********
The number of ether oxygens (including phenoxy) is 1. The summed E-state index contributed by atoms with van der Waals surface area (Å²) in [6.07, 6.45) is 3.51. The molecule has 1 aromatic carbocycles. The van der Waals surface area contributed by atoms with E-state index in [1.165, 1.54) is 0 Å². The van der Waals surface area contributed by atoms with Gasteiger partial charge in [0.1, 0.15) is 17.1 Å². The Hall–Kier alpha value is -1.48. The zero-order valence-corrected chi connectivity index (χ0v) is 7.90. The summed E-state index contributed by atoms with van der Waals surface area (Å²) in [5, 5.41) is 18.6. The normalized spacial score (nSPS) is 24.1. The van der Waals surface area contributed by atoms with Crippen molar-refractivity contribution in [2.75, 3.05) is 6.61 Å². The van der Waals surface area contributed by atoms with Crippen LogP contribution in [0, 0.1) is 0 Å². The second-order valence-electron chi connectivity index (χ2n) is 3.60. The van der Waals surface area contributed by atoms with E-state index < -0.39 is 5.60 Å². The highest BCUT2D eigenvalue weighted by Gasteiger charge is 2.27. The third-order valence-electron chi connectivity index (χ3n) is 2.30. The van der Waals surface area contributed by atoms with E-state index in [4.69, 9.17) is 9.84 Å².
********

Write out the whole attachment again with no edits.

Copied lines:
The number of ether oxygens (including phenoxy) is 1. The summed E-state index contributed by atoms with van der Waals surface area (Å²) in [6.07, 6.45) is 3.51. The molecule has 1 aromatic carbocycles. The van der Waals surface area contributed by atoms with E-state index in [1.165, 1.54) is 0 Å². The van der Waals surface area contributed by atoms with Gasteiger partial charge in [0.1, 0.15) is 17.1 Å². The Hall–Kier alpha value is -1.48. The zero-order valence-corrected chi connectivity index (χ0v) is 7.90. The summed E-state index contributed by atoms with van der Waals surface area (Å²) in [5, 5.41) is 18.6. The normalized spacial score (nSPS) is 24.1. The van der Waals surface area contributed by atoms with Crippen molar-refractivity contribution in [2.75, 3.05) is 6.61 Å². The van der Waals surface area contributed by atoms with Crippen LogP contribution in [0, 0.1) is 0 Å². The second-order valence-electron chi connectivity index (χ2n) is 3.60. The van der Waals surface area contributed by atoms with E-state index < -0.39 is 5.60 Å². The highest BCUT2D eigenvalue weighted by Gasteiger charge is 2.27. The third-order valence-electron chi connectivity index (χ3n) is 2.30. The van der Waals surface area contributed by atoms with E-state index in [4.69, 9.17) is 9.84 Å².